As the Democratic primary contest moves from the chaos of the Iowa caucuses to New Hampshire, one truth about the 2020 presidential race remains clear: Small donors are ascendant. Sen. Bernie Sanders, I-Vt., who leads in Granite State polls, announced Thursday that he’d raised $25 million from more than 648,000 people. Through the third quarter of 2019, the top five Democratic candidates raised about $171 million from small donors, led by Sanders and Sen. Elizabeth Warren, D-Mass., each of whom raised more than 60% of their funds from that source. Small donations are now the single largest source of funding in the presidential campaign. Donors who contribute less than a total of $200 to campaigns have surged in importance this cycle, the culmination of a trend that has reshaped American politics at all levels.
The internet has made it almost frictionless for candidates to solicit, and for passionately engaged citizens to make, small contributions — and they’re rolling in. President Donald Trump, without a major primary challenger, has still raised $44 million in this cycle (55% of his contributions) from small donors. What’s more, the Democratic Party amplified the importance of small donations by making the number of small donors a candidate attracted one of two criteria — standing in the polls was the other — for determining who could participate in its first eight debates.
In recent years, commentators have hailed the emerging power of small donors in romantic and grandiose terms. Harvard’s Larry Lessig has proclaimed small-donor funding nothing less than a way to “reclaim” our republic; in the American Prospect, Mark Schmitt celebrated “the revolutionary potential of small-donor democracy”; and the nonprofit Every Voice asserts that small donations “put everyday Americans back at the center of our government.”
Previously, many reformers concerned about the role of big money in politics pressed for publicly financed elections, the mechanism by which many other countries — as well as states including Arizona, Connecticut and Maine — fund their elections. In these “clean election” systems, candidates receive public funds in return for agreeing to limit their spending and private fundraising. But instead of seeking to extend such programs to congressional races (and reviving the all-but-defunct one for presidential candidates), reformers are now trumpeting small-donor “matching programs.” The first bill introduced in the post-2018 Democratic House would provide $6 in public funds to candidates for every $1 they raise from small donors (up to a certain amount, determined by a complex formula). “The transformative power of a small donor matching program would be profound,” the Brennan Center for Justice has declared.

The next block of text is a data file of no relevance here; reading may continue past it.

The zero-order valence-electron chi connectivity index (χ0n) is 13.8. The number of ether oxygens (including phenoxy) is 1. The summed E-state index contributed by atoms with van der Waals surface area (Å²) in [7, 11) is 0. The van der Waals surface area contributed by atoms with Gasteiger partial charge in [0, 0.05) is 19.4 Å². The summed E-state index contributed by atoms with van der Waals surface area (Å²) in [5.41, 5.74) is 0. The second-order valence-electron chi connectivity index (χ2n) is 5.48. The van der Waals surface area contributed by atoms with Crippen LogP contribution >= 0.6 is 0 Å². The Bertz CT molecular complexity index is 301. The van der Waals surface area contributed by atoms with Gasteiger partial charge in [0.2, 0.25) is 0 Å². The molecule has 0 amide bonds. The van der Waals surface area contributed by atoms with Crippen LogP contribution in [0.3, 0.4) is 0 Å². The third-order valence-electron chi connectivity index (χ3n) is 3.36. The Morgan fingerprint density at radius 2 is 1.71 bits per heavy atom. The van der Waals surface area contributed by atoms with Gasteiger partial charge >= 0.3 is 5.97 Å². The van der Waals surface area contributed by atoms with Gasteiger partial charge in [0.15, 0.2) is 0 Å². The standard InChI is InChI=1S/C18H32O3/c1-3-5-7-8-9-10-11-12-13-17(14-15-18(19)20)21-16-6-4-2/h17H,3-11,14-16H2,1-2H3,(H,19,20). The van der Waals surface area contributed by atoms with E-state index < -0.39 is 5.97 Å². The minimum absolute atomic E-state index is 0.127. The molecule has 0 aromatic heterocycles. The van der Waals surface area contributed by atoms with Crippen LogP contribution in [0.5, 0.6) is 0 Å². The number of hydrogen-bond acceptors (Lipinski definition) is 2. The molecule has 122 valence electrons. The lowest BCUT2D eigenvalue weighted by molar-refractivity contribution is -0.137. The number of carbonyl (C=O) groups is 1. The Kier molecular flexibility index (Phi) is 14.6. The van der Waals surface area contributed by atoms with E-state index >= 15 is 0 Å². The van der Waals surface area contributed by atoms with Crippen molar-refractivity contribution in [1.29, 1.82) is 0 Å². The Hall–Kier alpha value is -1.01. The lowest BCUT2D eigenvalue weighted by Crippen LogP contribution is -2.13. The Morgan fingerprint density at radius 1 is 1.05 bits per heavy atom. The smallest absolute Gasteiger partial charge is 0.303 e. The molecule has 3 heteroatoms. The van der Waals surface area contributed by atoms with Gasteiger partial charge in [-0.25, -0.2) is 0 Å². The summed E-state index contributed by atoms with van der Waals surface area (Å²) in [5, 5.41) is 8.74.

But partly because that bill was understood to be dead on arrival in the Senate, there has been too little public debate about the effects of dramatically increasing the impact of small donations. In particular, empirical studies suggest that online fundraising is prone to the same polarizing dynamics and viral spirals we see in online political discourse generally. The candidates who thrive on small-donor financing are those who generate the most social media attention, often because they come from the ideological poles of the parties. Small-donor matching programs are thus not politically neutral: They disfavor moderates and empower the ideological extremes. Before reformers race to abandon more traditional forms of public financing, we need to weigh carefully these polarizing effects against the “democratizing” aspect of small donations.